/////////////////////////////////////
//
// The GetSpecialFont procedure takes a size and
// create a font of that size using the hardcoded
// special font name it knows about.
//
/////////////////////////////////////
public Font GetSpecialFont(float size) {

   Font fnt = null;

   if(null == m_pfc) {

      // First load the font as a memory stream
      Stream stmFont = Assembly.GetExecutingAssembly().GetManifestResourceStream(
                              "WindowsApplication1.MyPrivateFont.ttf");

      if(null != stmFont) {

         // 
         // GDI+ wants a pointer to memory, GDI wants the memory.
         // We will make them both happy.
         //

         // First read the font into a buffer
         byte[] rgbyt = new Byte[stmFont.Length];
         stmFont.Read(rgbyt, 0, rgbyt.Length);

         // Then do the unmanaged font (Windows 2000 and later)
         // The reason this works is that GDI+ will create a font object for
         // controls like the RichTextBox and this call will make sure that GDI
         // recognizes the font name, later.

         uint cFonts;
         AddFontMemResourceEx(rgbyt, rgbyt.Length, IntPtr.Zero, ref cFonts);

         // Now do the managed font
         IntPtr pbyt = Marshal.AllocCoTaskMem(rgbyt.Length);
         if(null != pbyt) {
            Marshal.Copy(rgbyt, 0, pbyt, rgbyt.Length);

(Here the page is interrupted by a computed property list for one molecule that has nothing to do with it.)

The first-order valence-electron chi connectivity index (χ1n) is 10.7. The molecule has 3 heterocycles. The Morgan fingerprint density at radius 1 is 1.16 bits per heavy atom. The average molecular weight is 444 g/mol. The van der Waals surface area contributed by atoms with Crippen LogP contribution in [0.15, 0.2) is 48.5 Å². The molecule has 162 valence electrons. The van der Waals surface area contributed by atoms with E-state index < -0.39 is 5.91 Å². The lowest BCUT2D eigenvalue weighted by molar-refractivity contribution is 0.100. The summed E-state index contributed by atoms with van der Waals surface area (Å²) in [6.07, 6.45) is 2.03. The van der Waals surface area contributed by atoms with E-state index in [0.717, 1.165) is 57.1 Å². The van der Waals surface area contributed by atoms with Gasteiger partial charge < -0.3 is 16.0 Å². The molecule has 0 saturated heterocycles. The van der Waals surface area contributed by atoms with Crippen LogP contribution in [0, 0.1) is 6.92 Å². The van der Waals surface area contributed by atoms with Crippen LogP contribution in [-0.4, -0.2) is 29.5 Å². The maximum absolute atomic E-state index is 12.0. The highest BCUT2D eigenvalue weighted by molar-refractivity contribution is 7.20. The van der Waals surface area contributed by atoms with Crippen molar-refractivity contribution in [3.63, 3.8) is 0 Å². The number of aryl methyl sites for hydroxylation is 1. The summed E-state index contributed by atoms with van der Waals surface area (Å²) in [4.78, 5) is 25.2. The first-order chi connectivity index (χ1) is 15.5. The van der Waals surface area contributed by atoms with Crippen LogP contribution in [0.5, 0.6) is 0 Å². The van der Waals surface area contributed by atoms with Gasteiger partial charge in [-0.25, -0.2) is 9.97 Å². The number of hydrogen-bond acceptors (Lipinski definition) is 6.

m_pfc = new PrivateFontCollection();
            m_pfc.AddMemoryFont(pbyt, rgbyt.Length);
            Marshal.FreeCoTaskMem(pbyt);
         }
      }
   }

   if(m_pfc.Families.Length > 0) {
      // Handy how one of the Font constructors takes a
      // FontFamily object, huh? :-)

      fnt = new Font(m_pfc.Families[0], size);
   }

   return fnt;
}

Now this code is assuming you are only ever adding one font but plan to ask for different sizes of it; if you need to expand it to use multiple fonts then you will obviously want to take that PrivateFontCollection object and that IntPtr for the unmanaged font and convert them to be a collection or something to hold more than one font, perhaps using a Hashtable that index by the name?

Although I was tempted to make this procedure more generic, the requirement for the font to be an embedded resource and the fact that I am technically on vacation made this seem a little less critical for a quick sample. People who are interested can obviously do what they need to here, of course!